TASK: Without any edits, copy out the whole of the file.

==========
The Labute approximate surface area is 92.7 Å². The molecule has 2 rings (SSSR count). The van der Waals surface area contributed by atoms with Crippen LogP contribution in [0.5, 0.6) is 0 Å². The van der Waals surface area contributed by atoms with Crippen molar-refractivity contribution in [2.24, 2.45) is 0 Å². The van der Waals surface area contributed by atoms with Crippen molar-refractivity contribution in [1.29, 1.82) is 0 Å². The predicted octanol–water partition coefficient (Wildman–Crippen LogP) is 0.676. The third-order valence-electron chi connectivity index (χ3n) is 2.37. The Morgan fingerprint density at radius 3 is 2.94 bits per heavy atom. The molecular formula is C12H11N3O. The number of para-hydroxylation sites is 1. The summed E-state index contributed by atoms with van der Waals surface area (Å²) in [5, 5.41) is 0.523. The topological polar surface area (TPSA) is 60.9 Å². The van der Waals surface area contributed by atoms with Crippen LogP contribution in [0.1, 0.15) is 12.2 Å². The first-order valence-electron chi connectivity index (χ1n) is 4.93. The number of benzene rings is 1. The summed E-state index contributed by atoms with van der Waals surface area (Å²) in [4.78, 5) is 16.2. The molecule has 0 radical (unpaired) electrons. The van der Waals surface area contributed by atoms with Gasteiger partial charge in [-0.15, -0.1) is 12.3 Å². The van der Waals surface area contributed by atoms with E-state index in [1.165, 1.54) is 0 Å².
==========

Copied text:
The Labute approximate surface area is 92.7 Å². The molecule has 2 rings (SSSR count). The van der Waals surface area contributed by atoms with Crippen LogP contribution in [0.5, 0.6) is 0 Å². The van der Waals surface area contributed by atoms with Crippen molar-refractivity contribution in [2.24, 2.45) is 0 Å². The van der Waals surface area contributed by atoms with Crippen molar-refractivity contribution in [1.29, 1.82) is 0 Å². The predicted octanol–water partition coefficient (Wildman–Crippen LogP) is 0.676. The third-order valence-electron chi connectivity index (χ3n) is 2.37. The Morgan fingerprint density at radius 3 is 2.94 bits per heavy atom. The molecular formula is C12H11N3O. The number of para-hydroxylation sites is 1. The summed E-state index contributed by atoms with van der Waals surface area (Å²) in [5, 5.41) is 0.523. The topological polar surface area (TPSA) is 60.9 Å². The van der Waals surface area contributed by atoms with Crippen LogP contribution in [0.1, 0.15) is 12.2 Å². The first-order valence-electron chi connectivity index (χ1n) is 4.93. The number of benzene rings is 1. The summed E-state index contributed by atoms with van der Waals surface area (Å²) in [4.78, 5) is 16.2. The molecule has 0 radical (unpaired) electrons. The van der Waals surface area contributed by atoms with Gasteiger partial charge in [-0.15, -0.1) is 12.3 Å². The van der Waals surface area contributed by atoms with E-state index in [1.165, 1.54) is 0 Å².